If you have the means, it may also mean hiring some household help temporarily until you have mastered your new routine taking care of your baby and can begin to {slowly} take on housework. A postpartum doula may be a nice middle-ground to helping you care for your newborn and keeping your independence.

8. Take Time for Yourself

This is by far, hands down, the hardest one to accomplish…for many reasons. Mom guilt, it’s real. The feeling of “nobody else will be able to get my baby to sleep.” The exhaustion tricks you into thinking your needs aren’t as important. Plus, the sheer lack of time–when is there ever 5 minutes you can take to yourself?

Estrogen plays a huge role in the after-effects of birth concerning the emotional ups and downs. This hormone peaks in the third trimester, yet in the 24-hours following birth, it drops drastically…like jumping off a steep cliff. Between the hormonal changes and the sleep deprivation, taking care of yourself is imperative. It’s like this… how well can you deal with a fussy baby, mood swings, constantly breastfeeding, and the everyday challenges of being a new parent if you don’t take care of yourself? However, if you are able to carve out just a few minutes of “me-time” each day or an entire hour each month, you will be able to handle life stressors of being a parent much better.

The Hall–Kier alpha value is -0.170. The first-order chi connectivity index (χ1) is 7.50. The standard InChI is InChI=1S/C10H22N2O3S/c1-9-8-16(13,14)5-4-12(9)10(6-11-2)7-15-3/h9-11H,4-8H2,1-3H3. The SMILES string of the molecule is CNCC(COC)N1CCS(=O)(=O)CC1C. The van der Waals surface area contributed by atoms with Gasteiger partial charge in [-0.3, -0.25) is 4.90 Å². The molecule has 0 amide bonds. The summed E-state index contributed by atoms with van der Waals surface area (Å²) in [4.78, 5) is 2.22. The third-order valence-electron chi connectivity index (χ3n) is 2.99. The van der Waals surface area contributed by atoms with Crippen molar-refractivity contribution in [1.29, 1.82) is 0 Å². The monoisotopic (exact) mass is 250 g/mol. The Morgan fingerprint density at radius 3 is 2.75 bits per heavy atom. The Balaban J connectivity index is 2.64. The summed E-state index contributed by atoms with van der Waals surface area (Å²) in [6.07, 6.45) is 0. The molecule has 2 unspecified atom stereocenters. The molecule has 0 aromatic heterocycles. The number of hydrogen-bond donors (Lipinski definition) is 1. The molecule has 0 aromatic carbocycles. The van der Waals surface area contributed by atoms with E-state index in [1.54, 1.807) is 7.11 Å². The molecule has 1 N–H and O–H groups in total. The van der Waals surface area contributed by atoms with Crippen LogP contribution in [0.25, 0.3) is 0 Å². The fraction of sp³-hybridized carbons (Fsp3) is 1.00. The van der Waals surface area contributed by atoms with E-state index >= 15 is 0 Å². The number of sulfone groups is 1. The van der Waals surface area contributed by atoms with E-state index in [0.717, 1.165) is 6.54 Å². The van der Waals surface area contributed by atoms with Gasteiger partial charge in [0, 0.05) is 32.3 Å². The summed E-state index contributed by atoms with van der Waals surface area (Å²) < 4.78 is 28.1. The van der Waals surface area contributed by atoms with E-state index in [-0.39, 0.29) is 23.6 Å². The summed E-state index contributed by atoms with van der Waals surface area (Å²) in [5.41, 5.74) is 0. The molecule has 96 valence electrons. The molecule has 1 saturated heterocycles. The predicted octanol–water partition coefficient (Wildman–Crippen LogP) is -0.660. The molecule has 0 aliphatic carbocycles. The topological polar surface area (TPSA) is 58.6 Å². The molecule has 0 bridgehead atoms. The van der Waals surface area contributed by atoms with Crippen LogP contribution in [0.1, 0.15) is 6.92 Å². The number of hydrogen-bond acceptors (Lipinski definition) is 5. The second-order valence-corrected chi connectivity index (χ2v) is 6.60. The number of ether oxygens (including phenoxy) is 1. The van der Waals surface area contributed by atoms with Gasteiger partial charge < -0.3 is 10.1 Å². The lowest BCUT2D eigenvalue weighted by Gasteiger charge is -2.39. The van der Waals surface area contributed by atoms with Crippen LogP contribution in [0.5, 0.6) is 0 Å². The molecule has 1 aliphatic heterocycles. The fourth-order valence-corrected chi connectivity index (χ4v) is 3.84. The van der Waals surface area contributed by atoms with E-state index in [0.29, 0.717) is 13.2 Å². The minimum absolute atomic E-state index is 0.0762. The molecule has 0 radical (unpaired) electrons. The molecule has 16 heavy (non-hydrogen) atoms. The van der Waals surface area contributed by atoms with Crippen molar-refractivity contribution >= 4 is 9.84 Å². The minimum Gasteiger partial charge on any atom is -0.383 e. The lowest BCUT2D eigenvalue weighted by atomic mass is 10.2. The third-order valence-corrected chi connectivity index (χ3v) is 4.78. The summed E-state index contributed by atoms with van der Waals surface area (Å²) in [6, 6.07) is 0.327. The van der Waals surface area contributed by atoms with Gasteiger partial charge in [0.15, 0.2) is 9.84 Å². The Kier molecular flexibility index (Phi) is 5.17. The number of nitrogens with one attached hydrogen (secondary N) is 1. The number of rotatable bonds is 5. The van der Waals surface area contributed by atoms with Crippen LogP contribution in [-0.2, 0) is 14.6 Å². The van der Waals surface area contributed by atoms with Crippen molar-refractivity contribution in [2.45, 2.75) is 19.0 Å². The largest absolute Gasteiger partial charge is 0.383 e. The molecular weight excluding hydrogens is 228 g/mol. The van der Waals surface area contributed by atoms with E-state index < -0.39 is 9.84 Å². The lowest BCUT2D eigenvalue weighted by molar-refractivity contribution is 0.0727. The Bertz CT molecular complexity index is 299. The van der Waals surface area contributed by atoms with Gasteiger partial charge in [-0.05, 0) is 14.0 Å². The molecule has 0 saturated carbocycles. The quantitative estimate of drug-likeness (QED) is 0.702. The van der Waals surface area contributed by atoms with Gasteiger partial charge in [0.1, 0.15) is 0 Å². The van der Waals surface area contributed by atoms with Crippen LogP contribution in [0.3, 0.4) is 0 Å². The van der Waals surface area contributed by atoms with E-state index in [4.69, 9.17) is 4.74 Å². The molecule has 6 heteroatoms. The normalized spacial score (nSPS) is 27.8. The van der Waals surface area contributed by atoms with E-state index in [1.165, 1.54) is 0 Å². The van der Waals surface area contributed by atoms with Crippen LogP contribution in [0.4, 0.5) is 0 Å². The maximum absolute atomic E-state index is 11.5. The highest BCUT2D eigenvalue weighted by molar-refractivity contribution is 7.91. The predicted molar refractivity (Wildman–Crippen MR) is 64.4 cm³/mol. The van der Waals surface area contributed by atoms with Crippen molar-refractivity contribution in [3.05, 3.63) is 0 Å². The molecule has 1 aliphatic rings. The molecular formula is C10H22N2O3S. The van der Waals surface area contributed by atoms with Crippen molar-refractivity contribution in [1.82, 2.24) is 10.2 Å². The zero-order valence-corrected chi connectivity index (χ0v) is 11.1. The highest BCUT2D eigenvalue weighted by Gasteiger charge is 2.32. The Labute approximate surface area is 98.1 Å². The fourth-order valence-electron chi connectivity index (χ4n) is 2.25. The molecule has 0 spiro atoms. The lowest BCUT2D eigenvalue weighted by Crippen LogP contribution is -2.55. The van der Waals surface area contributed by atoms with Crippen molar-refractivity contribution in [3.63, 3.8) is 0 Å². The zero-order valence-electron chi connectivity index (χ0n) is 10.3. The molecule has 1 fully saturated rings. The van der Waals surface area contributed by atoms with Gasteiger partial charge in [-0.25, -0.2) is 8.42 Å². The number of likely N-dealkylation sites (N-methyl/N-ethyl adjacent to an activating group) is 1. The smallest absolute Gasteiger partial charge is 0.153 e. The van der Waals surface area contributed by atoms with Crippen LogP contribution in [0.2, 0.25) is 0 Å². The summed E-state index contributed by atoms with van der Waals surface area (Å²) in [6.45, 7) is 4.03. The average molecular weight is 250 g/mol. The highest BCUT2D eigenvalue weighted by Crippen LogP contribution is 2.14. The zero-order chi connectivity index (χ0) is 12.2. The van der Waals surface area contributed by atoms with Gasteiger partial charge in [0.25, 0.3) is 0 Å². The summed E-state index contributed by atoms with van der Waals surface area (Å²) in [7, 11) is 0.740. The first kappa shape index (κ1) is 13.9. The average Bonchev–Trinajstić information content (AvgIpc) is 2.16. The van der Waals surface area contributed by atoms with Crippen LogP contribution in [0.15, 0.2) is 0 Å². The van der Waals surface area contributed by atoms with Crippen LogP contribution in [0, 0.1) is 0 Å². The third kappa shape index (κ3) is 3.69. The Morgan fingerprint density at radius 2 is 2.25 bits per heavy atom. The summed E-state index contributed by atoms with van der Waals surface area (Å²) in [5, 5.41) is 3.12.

Washington Post just published an article discussing the importance of self-care in parenting. Click here to check it out.

Lasting Thought:

Embrace your new body! Your body created, grew, birthed, and is now caring for a tiny human. You earned those stripes! Those full, heavy breasts are nourishing you little one. That postpartum belly is just more of you to love. You are a beautiful, human-making own your new title! You earned it!

This too Shall Pass

This brief moment in time (but what might seem like forever) will soon be behind you and your baby will be rolling over, sitting up, walking, and talking before you know it. Relax and embrace this chaotic time of parenthood. This transition is difficult for everyone. Learning how to care for a tiny human and reshape the family dynamics is tough. Let go of the expectations that you are supposed to be perfect. Instead, be perfect for yourself and your baby. The perfect parent doesn’t spend time worrying about what society thinks, rather rests assured that their baby is loved and well taken care of. Things get easier as your baby gets older and as you get the hang of being a parent. Don’t focus on your mistakes, but focus on all the great things you do and provide for your baby. Focus on the fact that you were chosen to be this child’s parent and you made this baby wonderfully and beautifully with your own body. Take time to care for yourself and reflect on the fact that you are a wonderful parent.
You can read more of HeHe’s amazing posts on her blog here